Optoma ThemeScene HD20 DLP Projector - Optoma ThemeScene HD20

John Archer

By John Archer



  • Recommended by TR
Optoma ThemeScene HD20 DLP Projector


Our Score:


So far, it's fair to say, the HD20 hasn't exactly got on my right side. But it starts to slowly turn the corner with its connections, as I find the same two HDMI provision found on projectors costing 10 times as much, as well as the more predictable D-Sub PC jack, and component/composite video feeds. All in all, there's nothing else you could reasonably ask for on such a cut-price machine.

Turning to the HD20's other key specifications, we find Optoma quoting a startlingly (actually extremely optimistically!) high 1,700 Lumens of brightness, and a 500:1 ANSI contrast ratio.

This contrast ratio, of course, looks very impoverished versus the 60,000:1 figure quoted with Sony's VPL-HW15. But the key point here is that the Optoma's 500:1 figure is an ANSI measurement, attained using methods likely to produce a much more realistic figure than the 'full on/full off' figures most manufacturers love to dazzle us with. Well done, Optoma, on being brave enough to give us this helpful contrast figure.

Well done, too, on somehow coaxing out of the HD20 a picture quality that's far, far less compromised than I would frankly have dreamed possible for £900.

For instance, rather than the nightmare onslaught of overcooked, unbalanced and noisy colours I'd thoroughly expected to uncover, the HD20's colour palette is actually rather good. Skin looks like skin rather than orange peel, rich reds look reasonably vibrant and seldom if ever accidentally slide over into orange or purple, and even green - a colour even some quite expensive DLP projectors struggle with - isn't the predicted over-dominant, radioactive mess.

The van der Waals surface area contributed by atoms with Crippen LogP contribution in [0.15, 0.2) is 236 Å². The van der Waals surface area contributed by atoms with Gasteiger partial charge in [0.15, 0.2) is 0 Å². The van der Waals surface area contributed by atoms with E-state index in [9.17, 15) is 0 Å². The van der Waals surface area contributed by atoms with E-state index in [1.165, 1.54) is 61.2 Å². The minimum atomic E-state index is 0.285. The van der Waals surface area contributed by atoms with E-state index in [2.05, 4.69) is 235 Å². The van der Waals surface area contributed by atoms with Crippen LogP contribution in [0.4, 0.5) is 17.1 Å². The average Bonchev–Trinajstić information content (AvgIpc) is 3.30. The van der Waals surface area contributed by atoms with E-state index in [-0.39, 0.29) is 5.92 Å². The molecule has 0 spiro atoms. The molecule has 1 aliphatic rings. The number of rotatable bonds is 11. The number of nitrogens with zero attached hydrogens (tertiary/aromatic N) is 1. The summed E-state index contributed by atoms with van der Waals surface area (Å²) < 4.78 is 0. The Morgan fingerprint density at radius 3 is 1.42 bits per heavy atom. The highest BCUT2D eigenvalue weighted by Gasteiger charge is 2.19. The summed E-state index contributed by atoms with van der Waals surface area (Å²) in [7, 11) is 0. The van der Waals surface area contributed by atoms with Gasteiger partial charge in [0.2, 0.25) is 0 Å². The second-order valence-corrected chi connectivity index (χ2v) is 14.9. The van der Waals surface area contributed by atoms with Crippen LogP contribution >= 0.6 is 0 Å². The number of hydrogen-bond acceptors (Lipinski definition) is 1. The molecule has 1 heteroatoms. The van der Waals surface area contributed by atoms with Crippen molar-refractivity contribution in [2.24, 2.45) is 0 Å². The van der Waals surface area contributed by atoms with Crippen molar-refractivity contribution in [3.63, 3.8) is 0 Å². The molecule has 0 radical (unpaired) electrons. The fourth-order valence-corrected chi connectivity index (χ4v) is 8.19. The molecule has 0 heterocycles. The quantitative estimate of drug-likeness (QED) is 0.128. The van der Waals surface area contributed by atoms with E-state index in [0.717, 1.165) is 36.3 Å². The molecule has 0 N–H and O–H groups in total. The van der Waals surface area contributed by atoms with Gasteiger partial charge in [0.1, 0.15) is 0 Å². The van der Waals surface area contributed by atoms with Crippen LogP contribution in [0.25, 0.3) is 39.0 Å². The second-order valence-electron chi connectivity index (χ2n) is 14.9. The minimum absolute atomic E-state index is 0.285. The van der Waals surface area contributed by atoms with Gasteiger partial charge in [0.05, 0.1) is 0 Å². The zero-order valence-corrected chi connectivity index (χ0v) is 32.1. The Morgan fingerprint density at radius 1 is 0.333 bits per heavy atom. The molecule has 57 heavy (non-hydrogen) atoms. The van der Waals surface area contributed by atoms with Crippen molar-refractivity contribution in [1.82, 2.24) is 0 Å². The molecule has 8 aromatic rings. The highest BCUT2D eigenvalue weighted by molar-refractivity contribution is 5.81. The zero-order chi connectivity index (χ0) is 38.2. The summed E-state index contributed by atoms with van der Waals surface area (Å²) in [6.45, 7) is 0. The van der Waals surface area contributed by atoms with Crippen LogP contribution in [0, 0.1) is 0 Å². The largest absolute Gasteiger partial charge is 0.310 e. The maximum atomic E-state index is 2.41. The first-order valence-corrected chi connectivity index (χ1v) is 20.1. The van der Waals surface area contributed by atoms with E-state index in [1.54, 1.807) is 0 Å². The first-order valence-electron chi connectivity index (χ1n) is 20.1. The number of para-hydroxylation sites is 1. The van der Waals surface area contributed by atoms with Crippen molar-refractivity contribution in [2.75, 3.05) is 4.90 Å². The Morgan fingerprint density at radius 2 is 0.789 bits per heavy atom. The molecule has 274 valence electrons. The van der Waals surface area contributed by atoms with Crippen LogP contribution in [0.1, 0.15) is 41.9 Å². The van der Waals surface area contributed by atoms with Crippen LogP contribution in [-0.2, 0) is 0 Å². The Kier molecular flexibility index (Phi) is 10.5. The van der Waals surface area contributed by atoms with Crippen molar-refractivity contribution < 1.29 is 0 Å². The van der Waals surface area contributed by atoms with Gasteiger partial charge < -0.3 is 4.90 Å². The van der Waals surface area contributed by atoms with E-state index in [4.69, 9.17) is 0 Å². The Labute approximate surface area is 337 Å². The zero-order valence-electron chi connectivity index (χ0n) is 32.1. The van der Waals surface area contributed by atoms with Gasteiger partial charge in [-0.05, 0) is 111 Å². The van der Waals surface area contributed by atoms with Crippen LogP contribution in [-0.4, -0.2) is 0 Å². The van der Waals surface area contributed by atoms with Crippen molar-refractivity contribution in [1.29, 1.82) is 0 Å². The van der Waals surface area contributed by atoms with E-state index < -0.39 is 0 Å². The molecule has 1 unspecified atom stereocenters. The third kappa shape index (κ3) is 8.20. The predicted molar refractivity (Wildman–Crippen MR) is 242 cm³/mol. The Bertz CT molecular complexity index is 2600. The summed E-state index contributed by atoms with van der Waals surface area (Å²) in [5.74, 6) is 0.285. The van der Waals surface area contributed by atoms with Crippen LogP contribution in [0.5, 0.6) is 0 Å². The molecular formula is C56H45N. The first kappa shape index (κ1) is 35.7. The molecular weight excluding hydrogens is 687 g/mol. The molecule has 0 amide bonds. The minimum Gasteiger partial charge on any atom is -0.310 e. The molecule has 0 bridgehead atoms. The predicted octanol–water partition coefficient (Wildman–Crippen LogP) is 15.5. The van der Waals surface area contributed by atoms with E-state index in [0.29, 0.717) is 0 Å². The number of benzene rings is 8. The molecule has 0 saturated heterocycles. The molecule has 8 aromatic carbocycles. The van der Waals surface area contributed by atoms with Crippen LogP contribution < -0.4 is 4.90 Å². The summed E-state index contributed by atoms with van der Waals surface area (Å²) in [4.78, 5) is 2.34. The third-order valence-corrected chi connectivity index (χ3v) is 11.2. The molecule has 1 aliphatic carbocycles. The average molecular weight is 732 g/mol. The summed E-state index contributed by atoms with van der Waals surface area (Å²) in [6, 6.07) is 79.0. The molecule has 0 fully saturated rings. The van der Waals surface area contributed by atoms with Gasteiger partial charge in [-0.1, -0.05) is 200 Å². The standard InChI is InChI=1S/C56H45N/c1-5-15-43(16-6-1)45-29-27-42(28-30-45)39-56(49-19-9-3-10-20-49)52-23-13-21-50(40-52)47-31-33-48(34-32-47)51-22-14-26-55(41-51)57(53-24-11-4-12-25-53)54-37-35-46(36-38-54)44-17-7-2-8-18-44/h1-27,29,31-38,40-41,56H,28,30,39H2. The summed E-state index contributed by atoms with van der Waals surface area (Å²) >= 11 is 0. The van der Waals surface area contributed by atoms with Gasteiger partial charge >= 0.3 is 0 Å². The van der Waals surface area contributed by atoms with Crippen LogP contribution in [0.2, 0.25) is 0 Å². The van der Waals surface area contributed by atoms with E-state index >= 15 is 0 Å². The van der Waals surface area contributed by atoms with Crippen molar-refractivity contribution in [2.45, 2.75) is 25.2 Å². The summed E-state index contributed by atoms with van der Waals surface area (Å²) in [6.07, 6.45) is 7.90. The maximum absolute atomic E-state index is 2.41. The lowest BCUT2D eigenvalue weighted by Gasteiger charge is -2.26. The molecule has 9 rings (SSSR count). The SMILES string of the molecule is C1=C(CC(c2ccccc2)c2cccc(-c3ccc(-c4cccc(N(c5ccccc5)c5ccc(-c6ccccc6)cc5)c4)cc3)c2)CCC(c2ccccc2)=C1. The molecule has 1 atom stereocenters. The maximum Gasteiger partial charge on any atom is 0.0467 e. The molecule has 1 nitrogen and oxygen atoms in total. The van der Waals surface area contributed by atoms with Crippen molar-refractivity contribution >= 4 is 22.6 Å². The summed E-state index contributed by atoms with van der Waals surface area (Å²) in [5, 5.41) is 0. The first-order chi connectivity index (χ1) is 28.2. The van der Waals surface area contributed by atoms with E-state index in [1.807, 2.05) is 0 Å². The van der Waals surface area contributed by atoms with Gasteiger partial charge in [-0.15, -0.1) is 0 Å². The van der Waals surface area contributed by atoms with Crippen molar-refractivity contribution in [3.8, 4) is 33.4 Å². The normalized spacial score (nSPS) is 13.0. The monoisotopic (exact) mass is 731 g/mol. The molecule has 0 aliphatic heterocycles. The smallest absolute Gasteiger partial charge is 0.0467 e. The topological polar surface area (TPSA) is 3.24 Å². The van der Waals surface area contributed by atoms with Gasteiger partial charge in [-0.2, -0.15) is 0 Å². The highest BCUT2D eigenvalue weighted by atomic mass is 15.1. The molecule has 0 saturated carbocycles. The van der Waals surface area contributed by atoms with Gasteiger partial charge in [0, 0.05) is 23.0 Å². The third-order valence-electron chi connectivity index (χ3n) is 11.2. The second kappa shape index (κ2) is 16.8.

Dark scenes, meanwhile, are far from the mushy, grey, cloudy, detail-free zones found with so many other ultra-budget projectors. This is chiefly thanks to black levels which, while inevitably no match for costlier projectors like the InFocus IN80 or Sony VPL-HW15, are at least deep enough not to ever leave you squinting to make out what's going on in dark backgrounds.

The projector's black level response is also sufficient, in conjunction with the surprisingly rich colour palette, to make pictures look impressively punchy for this level of the market - even when the content of the image is predominantly dark.

There's one other factor contributing to the dynamism of the image, too: brightness. For while I never got anywhere near the claimed maximum light output of 1,700 Lumens during any remotely 'real world' viewing, the image nonetheless looks much brighter than the often depressingly drab, muted efforts so common in the budget arena.

Another strong area for the HD20 is its HD sharpness. Admittedly, it never achieves the startling snap of HD as witnessed on some more expensive projectors, but there's enough texture and clarity around to never leave you in any doubt that you're watching - and loving - HD as opposed to standard def footage.

Matt G Baish

October 7, 2009, 3:09 pm

I got mine about two weeks ago but only got around to installing the screen etc last weekend (what with my pesky sister's wedding getting in the way - bah!). But it was worth the wait - awesome! Yeah its not perfect - but I for one am done with spending multiple 1000s on Av gear. But for £900 plus about 75pence per movie (based on useful lamp life) this is a must buy for anyone who has dreamt of having a `proper` cinema :) Now just need to get a Bluray player so I can watch some more up-to-date HiDef stuff (only my poor old Tosh HD-DVD to play with at the mo).


October 7, 2009, 4:01 pm

Was'nt the infocus x10 the first full HD DLP for less than a grand?


October 7, 2009, 6:24 pm

Budget PJ's is certainly something Optoma are good at. I've had my Optima HD65 for about 18 months now, only cost about £430 from Dixons. Not a 1080p, but still produces great images. Now looking on EBay looks like I could sell it for more than I bought if for.. :), so the question is would the Extra resolution be worth an extra £500, I beleive both of these are Darkchip 2, so I assume blacks would be about the same.


October 7, 2009, 9:04 pm

this seems to be exactly the same as the hd200x which sells for £799 on amazon and play saving an extra £100.

Matt G Baish

October 7, 2009, 10:00 pm

@ betelgeus In the UK the HD20 has a 3 yr ThemeScene warranty where the 200X has a 1yr. The HD20 is white the HD200x is black, the HD20 has a 500:1CR and 1700Lumen where the HD200X has 350:1CR and 1500Lumen.

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